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May 8, 2017 - 3:35pm

Developer of new DePaul project may ask council to table tonight's vote on rezoning

posted by Howard B. Owens in DePaul, housing, batavia, news.

The developer of an apartment complex intended to provide an increase in affordable housing for people with disabilities, especially seniors with disabilities, in Batavia, said this afternoon that he intends to ask the City Council to table a resolution tonight that would rezone the land needed for the apartments.

Mark Fuller, a Genesee County resident, intends to build more than 80 units in a complex at 661, 665 and 679 E. Main St., Batavia.

"We're actually going to ask them to table the vote tonight until a housing study comes out in the middle of the year that I think very much supports the need for this type of housing," Fuller said. "That (the study) was brought up by a couple of council members, so we at least want to give them a chance to read the study before taking the vote."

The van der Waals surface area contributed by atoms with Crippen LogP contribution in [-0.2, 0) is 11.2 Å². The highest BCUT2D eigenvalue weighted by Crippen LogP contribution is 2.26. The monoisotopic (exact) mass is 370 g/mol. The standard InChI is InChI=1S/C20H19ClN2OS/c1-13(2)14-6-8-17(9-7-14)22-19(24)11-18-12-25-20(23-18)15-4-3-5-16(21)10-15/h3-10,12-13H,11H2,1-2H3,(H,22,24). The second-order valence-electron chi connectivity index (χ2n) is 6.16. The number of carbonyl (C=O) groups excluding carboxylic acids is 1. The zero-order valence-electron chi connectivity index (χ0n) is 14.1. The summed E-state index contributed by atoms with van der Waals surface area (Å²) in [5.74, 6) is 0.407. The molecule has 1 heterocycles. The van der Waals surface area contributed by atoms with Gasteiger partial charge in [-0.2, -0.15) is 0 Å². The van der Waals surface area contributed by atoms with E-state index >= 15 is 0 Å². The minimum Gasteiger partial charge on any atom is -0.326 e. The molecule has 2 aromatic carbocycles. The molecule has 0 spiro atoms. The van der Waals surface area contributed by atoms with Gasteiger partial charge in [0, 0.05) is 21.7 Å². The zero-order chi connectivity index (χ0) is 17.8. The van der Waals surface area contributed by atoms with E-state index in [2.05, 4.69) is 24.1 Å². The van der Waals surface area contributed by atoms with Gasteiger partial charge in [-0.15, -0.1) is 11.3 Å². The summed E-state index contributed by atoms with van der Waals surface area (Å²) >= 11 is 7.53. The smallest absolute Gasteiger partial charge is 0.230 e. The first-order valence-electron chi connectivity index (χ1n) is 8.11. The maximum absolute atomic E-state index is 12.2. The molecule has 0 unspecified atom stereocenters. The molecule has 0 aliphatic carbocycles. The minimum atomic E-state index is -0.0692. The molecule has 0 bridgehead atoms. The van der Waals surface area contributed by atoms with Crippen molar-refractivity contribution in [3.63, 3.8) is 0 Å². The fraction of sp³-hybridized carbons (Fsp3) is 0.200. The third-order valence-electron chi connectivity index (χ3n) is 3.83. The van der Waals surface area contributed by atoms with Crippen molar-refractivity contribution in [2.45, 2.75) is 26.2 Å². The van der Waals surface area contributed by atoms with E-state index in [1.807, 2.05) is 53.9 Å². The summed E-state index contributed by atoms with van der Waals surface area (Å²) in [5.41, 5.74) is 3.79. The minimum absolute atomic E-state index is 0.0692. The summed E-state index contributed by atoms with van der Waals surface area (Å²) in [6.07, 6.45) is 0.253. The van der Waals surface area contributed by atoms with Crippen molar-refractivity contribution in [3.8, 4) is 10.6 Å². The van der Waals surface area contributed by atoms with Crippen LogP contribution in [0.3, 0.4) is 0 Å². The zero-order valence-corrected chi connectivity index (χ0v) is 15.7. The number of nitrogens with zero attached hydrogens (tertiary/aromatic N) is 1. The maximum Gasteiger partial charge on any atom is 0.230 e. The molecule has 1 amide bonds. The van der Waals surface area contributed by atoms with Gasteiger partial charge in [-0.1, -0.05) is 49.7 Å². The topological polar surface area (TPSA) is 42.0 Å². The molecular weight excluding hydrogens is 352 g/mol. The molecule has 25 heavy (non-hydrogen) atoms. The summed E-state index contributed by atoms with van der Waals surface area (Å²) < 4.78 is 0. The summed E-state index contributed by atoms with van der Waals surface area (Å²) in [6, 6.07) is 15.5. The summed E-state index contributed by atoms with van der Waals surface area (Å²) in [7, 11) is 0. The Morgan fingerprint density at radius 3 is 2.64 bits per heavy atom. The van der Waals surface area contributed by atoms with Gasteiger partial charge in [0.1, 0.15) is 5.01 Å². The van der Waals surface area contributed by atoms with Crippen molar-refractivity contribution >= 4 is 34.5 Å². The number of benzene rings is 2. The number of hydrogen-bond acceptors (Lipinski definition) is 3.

The lots are currently zoned industrial and in order for the project to go forward, the council would need to rezone it to C2, a commercial designation that would allow apartments.

The lots are a former state police barracks and are surrounded by mostly residential and commercial property.

Two weeks ago, the council voted by a narrow 5-4 margin to move the resolution for rezoning to tonight's business meeting.

"In all the projects that we've done, we've had nothing but great support," Fuller said. "I'm just surprised there's been some pushback from City Council."

Fuller is currently working on 18 similar projects around the region for DePaul Properties, he said.

He said he thinks there is community support for building the apartments and that there is an unmet need in the community for this type of affordable housing oriented toward people with disabilities, seniors with disabilities, and veterans.

"We've had nothing but terrific support from everyone I've talk to about this," Fuller said.

He said once completed, even with a PILOT agreement in place, property taxes generated by these apartments would still be four times more revenue for the city and school district than the revenue currently generated by the existing use. Plus, the development would pay a substantial bill for municipal sewer and water.

The City Council meets at 7 p.m.

Interview conducted by The Batavian's news partner, WBTA.

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